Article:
Becoming a Member of OUUF

Practically speaking, one becomes a member of OUUF (by submitting an Intent to Join form to the office) by making a financial pledge, and signing the membership book. New members are celebrated and formally recognized in worship services a couple of times each year.

The Meaning of Membership

The decision to become a member represents recognition that, in OUUF, you have found a spiritual home. The decision to become a member is often rightly a joyful one, but it should not be taken lightly, for it signals your commitment to your ongoing spiritual growth and to the shared stewardship of OUUF.

A strong and healthy congregation depends on members who are committed not just to the experiences that please them, but to embodying our UU Principles, understanding the history and polity (institutional structure and governance) of Unitarian Universalism and their place in it, and helping to shape and live the mission of the congregation by giving of their time, talents and financial resources.

Members are not consumers of services, but people committed to deepening their spiritual lives through on-going participation in worship and spiritual enrichment programs; deepening their UU identities and their knowledge and understanding of our traditions and values through religious education classes for themselves and their children; and their connection to the community through various OUUF programs.  While all are welcome to benefit from these opportunities, members understand themselves not as consumers of these things, but as committed stewards of OUUF, who share responsibility for the institution and its mission.

New to Unitarian Universalism?

Before considering membership, you are encouraged to spend several months participating as fully as you are able in the life of the congregation before joining as a member.  We welcome you to join with us as we worship together on Sundays; attend an orientation to membership or New UU course; contribute financially, volunteer your time and talents, joining a Small Group Ministry group or participate in any one of our other programs, all of which are open to members and non-members alike.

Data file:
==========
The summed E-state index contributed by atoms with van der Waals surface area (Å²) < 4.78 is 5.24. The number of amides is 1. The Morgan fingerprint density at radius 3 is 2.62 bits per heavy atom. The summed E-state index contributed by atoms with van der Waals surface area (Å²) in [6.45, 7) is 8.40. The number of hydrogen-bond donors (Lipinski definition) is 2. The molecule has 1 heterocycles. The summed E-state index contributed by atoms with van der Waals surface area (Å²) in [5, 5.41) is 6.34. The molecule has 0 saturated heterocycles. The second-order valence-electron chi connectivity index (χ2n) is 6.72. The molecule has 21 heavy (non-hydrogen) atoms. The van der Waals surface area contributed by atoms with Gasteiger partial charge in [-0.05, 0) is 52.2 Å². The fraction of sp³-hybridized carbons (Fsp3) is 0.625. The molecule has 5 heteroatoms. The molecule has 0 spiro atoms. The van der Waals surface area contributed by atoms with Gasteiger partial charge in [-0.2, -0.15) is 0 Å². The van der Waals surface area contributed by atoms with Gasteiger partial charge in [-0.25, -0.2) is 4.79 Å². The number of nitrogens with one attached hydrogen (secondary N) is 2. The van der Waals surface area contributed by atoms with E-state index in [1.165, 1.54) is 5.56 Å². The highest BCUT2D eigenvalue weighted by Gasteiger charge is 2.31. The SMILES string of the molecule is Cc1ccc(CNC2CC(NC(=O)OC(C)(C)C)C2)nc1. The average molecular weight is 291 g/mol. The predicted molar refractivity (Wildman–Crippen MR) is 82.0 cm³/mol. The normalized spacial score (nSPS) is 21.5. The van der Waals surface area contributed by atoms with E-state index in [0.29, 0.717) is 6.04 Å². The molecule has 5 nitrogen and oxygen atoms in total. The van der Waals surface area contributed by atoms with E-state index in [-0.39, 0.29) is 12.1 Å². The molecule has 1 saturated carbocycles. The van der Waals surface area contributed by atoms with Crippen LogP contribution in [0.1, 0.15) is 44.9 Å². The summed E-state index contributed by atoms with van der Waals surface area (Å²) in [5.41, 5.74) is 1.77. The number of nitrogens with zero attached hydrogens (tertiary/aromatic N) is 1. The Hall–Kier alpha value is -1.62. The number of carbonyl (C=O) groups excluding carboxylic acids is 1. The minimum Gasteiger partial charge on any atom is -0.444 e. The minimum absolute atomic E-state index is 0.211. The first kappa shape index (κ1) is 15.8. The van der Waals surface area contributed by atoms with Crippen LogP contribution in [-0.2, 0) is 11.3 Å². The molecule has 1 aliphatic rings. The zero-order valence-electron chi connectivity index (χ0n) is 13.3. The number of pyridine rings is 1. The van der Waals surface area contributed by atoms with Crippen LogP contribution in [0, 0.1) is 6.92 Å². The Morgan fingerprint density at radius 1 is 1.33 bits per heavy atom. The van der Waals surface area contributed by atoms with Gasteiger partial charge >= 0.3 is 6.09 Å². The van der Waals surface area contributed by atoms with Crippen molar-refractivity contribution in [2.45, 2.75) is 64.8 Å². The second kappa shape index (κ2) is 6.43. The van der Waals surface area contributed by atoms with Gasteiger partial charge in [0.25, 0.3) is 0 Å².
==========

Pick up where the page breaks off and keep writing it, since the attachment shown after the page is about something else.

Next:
If you’ve come to OUUF from another religious tradition, you should know that there are significant differences between Unitarian Universalism and the tradition from which you’ve come.  Significantly, each of our congregations is self-governing and self-supporting.  We join with other UU congregations in our Unitarian Universalist Association of Congregations (the UUA) in order to accomplish things our congregations could not accomplish alone, such as developing lifespan religious education/faith formation curricula; credentialing ministers; and developing programs that support the health and growth of our congregations and equip us to live out our principles in our congregations and the world.  The UUA is not a governing body, but an association of our congregations.  The UUA and the regional districts that directly serve our local congregations are governed by Boards of Trustees elected by delegates from our congregations, and run by paid staff. The cost of these services is borne in part by the pledges of our member congregations, who are asked to make an annual contribution of approximately $XX per year per congregation member.

While each UU congregation chooses its own style of governance, all embody our commitment to the use of democratic principles in their governance.  This means that, while minister(s), staff, lay leaders and members each have particular roles and responsibilities, and the authority to carry them out, the right to elect lay leaders (the Board), to call or dismiss ministers (except Interim, Contract, and Assistant Ministers, who are hired by the Board); and to make final decisions about the budget are responsibilities and privileges reserved for the membership.  Discernment about the purpose and mission of the congregation and how to achieve them is shared in a variety of ways between lay leaders and other members and the minister(s). Members work with minister(s) and staff to carry out the mission of the congregation, contributing their time, talents, and financial support.  At present, the cost of running OUUF is approximately $20,000 per year. While this cost is not borne equally by all members, every member is required to make an annual financial pledge to OUUF, according to their abilities.